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mood

The 40 Likert-type items composing this scale are purported to measure the strength with which a person experiences his or her emotions. 

Five, seven-point unipolar items are used to measure a person's emotional reaction to some stimulus with an emphasis on several "negative" feelings.

The scale attempts to measure the degree to which a person who has just been exposed to some stimulus describes his/her emotional response in negative terms such as sadness and anger. The stimulus used in the study conducted by Price, Arnould, and Tierney (1995) was a river rafting trip. In the study by Coulter (1998) the stimulus was a TV program.

Five, seven-point descriptors are used to measure the degree to which a person reports feeling an upsetting, unhappy emotional reaction to some stimulus.

In both versions described here, the scale is composed of three items measuring the degree to which a person describes feeling a sense of depression. Phrasing of the scale was such that it measures a respondent's emotional reaction to a stimulus rather than the attitude toward the stimulus itself. The version of the scale used by Lacher and Mizerski (1994) used a six-point response format whereas Richins's (1997) version used four points.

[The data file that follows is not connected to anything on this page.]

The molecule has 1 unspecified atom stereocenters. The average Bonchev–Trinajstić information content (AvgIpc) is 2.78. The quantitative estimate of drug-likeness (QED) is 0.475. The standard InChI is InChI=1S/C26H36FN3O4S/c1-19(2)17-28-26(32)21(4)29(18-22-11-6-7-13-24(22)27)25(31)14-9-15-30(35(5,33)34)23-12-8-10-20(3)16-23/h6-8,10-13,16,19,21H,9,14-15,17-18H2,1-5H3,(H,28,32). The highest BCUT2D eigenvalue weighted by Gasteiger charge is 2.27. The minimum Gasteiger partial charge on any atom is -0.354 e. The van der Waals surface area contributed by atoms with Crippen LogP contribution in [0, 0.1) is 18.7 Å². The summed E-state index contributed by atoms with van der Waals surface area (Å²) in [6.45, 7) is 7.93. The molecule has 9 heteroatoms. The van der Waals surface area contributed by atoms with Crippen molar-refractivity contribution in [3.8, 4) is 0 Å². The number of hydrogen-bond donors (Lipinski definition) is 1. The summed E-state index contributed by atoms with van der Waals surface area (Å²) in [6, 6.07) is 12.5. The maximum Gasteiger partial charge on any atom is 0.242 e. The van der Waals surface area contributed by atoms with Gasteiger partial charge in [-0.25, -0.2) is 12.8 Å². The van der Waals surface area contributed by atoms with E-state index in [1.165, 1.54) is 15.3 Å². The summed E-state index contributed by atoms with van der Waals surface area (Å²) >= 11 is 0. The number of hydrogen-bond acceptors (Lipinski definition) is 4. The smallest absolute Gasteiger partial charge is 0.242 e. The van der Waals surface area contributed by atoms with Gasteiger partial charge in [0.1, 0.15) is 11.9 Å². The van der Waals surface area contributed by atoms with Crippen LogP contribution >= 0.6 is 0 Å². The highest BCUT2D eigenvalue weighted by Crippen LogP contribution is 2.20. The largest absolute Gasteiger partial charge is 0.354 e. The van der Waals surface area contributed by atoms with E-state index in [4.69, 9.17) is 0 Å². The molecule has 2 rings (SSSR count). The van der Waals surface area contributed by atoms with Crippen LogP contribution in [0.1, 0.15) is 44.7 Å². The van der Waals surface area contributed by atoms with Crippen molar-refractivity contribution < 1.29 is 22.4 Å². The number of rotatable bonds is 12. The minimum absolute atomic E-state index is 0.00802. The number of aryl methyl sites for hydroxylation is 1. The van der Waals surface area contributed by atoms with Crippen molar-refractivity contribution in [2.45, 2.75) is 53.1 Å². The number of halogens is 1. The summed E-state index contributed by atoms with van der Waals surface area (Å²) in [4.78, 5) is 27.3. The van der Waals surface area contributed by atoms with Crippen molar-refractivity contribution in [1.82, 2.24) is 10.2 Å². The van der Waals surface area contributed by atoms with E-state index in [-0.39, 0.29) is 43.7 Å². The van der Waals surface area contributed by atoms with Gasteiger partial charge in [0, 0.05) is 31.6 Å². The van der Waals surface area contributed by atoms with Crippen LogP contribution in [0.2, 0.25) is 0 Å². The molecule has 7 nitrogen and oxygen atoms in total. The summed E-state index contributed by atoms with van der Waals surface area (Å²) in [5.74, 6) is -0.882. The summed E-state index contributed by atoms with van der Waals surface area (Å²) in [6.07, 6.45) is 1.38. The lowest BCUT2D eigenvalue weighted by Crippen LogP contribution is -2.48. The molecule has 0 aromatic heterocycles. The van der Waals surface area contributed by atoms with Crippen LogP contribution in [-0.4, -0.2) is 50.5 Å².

Five one-word positive descriptors are used to measure a person's affective reaction to some stimulus. These descriptors are moderate in intensity as described subsequently.

Five one-word positive descriptors are used to measure a person's affective reaction to a stimulus. These descriptors suggest strong intensity and, as such, appear to represent emotions rather than less-intense sentiments.